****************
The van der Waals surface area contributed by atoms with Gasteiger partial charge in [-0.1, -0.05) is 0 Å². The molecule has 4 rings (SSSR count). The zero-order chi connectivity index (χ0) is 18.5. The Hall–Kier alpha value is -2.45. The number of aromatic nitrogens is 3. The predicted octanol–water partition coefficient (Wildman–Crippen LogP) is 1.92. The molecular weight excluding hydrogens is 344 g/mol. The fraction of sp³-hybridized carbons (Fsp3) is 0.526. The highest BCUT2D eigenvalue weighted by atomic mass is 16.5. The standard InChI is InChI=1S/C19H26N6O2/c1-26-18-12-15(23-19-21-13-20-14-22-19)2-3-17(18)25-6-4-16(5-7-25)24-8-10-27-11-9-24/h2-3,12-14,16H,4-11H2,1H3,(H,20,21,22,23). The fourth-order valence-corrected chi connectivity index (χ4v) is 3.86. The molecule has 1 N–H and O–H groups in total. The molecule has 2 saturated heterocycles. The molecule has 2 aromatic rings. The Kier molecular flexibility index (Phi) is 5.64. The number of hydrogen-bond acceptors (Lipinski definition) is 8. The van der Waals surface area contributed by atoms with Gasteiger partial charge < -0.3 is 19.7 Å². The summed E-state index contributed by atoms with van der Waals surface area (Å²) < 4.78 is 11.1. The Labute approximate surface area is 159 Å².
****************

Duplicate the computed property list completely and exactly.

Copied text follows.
The van der Waals surface area contributed by atoms with Gasteiger partial charge in [-0.1, -0.05) is 0 Å². The molecule has 4 rings (SSSR count). The zero-order chi connectivity index (χ0) is 18.5. The Hall–Kier alpha value is -2.45. The number of aromatic nitrogens is 3. The predicted octanol–water partition coefficient (Wildman–Crippen LogP) is 1.92. The molecular weight excluding hydrogens is 344 g/mol. The fraction of sp³-hybridized carbons (Fsp3) is 0.526. The highest BCUT2D eigenvalue weighted by atomic mass is 16.5. The standard InChI is InChI=1S/C19H26N6O2/c1-26-18-12-15(23-19-21-13-20-14-22-19)2-3-17(18)25-6-4-16(5-7-25)24-8-10-27-11-9-24/h2-3,12-14,16H,4-11H2,1H3,(H,20,21,22,23). The fourth-order valence-corrected chi connectivity index (χ4v) is 3.86. The molecule has 1 N–H and O–H groups in total. The molecule has 2 saturated heterocycles. The molecule has 2 aromatic rings. The Kier molecular flexibility index (Phi) is 5.64. The number of hydrogen-bond acceptors (Lipinski definition) is 8. The van der Waals surface area contributed by atoms with Gasteiger partial charge < -0.3 is 19.7 Å². The summed E-state index contributed by atoms with van der Waals surface area (Å²) < 4.78 is 11.1. The Labute approximate surface area is 159 Å².